- Maintenance in aid intervention: We have ONLY experienced how ICT projects that deliver equipment need to address maintenance and support. Equipment needs support and repair, no matter the context. TRAIN! PROVIDE SPARE PARTS! PLAN FOR REPLACEMENTS! Even if we weren’t shipping refurbished equipment but new equipment, it would still need repair and maintenance. Many ICT interventions using new equipment don’t recognize this need. We need a wide recognition of the need for maintenance so we don’t have to promote it on our own.
- Professional equals: The gap between donor and beneficiary can be eliminated when we are reusing and repairing with the same techniques. A computer that needs to be repaired in order to be donated also needs to be repaired and maintained by a beneficiary, so we can eliminate this distinction and work as equals on a technical level.
- Enable civic societies with resources and trust: We always found it ridiculous that our volunteers had to bother with so much work around finding affordable workshops and lifting the burden of rent. All the available grants for aid work do not allow for rent to be paid, and why should they, when the rent is for a private landlord in a rich city? Let students and workers enjoy more freedom to volunteer in civil work by having spaces available in the city!
- International collaboration for reuse of ICT equipment: We have developed our own workflows, logistics and software. But this should be infrastructure that’s easy to copy between small organizations globally. Building refurbishment processes and a software platform that can be reused in themselves would enable so much more than having each refurbishment NGO working as a little silo of knowledge and infrastructure.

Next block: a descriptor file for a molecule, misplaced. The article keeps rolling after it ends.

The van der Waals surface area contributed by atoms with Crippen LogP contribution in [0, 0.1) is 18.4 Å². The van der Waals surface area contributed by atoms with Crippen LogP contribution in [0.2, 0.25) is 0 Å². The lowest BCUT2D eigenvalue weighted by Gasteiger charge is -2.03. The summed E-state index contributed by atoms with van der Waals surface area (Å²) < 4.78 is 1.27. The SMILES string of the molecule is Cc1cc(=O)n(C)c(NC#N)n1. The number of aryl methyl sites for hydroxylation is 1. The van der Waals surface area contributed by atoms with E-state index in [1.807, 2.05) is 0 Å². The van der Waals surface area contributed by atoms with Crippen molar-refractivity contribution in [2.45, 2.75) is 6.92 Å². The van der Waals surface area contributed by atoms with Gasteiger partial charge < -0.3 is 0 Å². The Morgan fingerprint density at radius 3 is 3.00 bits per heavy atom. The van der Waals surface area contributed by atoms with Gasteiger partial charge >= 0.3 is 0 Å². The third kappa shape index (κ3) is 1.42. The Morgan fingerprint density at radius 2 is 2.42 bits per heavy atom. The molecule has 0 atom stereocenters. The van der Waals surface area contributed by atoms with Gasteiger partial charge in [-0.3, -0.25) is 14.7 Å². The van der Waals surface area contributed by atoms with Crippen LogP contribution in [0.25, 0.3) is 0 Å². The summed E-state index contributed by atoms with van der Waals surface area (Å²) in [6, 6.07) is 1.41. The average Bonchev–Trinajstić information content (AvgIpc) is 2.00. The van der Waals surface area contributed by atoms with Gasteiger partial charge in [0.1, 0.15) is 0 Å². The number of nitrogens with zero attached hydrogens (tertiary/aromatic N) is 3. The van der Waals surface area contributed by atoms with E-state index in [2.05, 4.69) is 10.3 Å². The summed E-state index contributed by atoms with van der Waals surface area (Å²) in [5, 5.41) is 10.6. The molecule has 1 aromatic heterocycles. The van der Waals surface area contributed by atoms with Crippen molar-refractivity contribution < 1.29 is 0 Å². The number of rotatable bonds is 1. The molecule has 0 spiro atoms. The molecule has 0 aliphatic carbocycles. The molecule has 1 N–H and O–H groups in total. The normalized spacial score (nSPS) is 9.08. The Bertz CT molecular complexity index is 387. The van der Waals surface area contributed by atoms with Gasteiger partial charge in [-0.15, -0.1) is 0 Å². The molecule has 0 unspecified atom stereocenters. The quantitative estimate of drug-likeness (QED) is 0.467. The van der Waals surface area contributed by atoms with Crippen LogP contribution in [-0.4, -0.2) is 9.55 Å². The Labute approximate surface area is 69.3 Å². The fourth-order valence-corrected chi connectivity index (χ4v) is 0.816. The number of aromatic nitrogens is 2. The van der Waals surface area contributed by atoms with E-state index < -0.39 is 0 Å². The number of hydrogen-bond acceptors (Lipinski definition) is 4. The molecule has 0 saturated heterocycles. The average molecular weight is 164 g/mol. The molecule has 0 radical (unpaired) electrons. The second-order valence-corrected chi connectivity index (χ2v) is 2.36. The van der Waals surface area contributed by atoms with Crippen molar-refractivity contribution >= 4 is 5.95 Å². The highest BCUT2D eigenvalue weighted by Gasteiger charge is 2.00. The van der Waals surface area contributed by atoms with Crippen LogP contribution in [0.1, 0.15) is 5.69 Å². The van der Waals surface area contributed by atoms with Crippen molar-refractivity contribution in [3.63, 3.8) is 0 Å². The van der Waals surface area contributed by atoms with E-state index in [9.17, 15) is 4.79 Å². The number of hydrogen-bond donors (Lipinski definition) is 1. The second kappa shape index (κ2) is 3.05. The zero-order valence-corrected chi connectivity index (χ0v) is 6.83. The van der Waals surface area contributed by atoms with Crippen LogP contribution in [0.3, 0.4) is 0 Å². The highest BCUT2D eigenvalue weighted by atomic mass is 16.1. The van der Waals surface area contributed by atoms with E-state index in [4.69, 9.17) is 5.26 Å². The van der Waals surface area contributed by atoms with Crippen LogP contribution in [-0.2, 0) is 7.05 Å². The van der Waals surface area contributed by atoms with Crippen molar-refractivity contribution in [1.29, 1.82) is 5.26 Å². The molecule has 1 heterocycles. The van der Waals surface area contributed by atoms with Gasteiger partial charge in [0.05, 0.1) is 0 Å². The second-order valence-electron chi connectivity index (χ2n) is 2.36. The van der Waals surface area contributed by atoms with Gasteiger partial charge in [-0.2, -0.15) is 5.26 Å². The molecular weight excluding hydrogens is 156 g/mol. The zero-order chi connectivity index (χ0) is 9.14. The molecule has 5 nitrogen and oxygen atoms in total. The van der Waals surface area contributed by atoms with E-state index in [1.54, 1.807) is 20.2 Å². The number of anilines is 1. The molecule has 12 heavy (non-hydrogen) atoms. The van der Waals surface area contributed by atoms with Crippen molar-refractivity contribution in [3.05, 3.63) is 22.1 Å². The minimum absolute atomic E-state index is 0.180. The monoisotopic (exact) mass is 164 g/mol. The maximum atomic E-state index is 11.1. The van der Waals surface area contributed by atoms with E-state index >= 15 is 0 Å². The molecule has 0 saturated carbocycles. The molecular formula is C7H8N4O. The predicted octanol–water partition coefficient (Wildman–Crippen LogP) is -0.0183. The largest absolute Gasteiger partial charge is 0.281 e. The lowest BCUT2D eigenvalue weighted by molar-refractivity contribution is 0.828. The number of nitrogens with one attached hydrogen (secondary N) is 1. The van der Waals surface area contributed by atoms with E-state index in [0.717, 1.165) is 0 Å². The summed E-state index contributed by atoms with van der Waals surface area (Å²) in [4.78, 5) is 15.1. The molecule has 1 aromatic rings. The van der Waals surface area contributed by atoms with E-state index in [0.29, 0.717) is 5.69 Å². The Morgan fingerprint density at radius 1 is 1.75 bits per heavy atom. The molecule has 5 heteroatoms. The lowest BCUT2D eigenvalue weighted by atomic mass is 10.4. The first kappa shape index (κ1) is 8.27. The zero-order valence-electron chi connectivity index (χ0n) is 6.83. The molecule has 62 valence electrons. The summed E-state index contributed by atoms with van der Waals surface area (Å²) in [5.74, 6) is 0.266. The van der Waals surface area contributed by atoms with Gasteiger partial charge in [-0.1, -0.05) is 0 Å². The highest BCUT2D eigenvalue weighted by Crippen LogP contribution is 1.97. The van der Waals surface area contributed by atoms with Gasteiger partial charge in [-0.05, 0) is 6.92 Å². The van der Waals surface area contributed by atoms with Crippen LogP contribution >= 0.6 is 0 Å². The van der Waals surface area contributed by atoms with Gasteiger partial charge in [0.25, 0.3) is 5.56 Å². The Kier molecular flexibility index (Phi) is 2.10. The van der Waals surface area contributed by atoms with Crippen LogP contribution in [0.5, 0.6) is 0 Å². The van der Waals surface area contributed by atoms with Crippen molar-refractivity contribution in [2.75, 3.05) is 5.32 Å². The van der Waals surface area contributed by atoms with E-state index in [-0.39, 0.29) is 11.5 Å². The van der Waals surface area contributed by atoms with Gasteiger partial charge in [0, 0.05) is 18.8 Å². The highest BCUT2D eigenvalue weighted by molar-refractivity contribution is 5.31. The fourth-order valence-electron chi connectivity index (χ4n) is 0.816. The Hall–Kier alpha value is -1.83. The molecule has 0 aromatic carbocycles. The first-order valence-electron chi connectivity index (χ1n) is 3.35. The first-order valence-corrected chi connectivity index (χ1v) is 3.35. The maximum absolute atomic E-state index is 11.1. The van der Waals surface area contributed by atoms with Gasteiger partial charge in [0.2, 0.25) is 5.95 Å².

- Open Source in education: School curriculums need to adapt to a wide variety of software and hardware platforms, and this remains a challenge. Official digital educational resources should promote openly licensed software, and content. Only supporting one single commercial actor (you can probably guess which) extends their monopoly. But we have seen many things change for the better. The struggle against smaller compatibility issues continues, for instance exam papers with platform-specific instructions. We see the switch from commercial software to open source software as a bit of a paradigm shift, and it would lend a great deal of help to these efforts if open source software and content is promoted by all highest levels of government.
- Open Source in aid: In a Western aid funding scenario, we would like to see recognition of openly licensed software and content. The EU is already promoting a strategy for European governments to build and use open source software for their projects, so why is government aid related to tech and ICT not doing the same and thus allowing commercial interests into aid projects?
…and there’s more we could add! It’s definitely not a problem to come up with great ideas on how to build a better environment to make reuse and refurbishment more successful.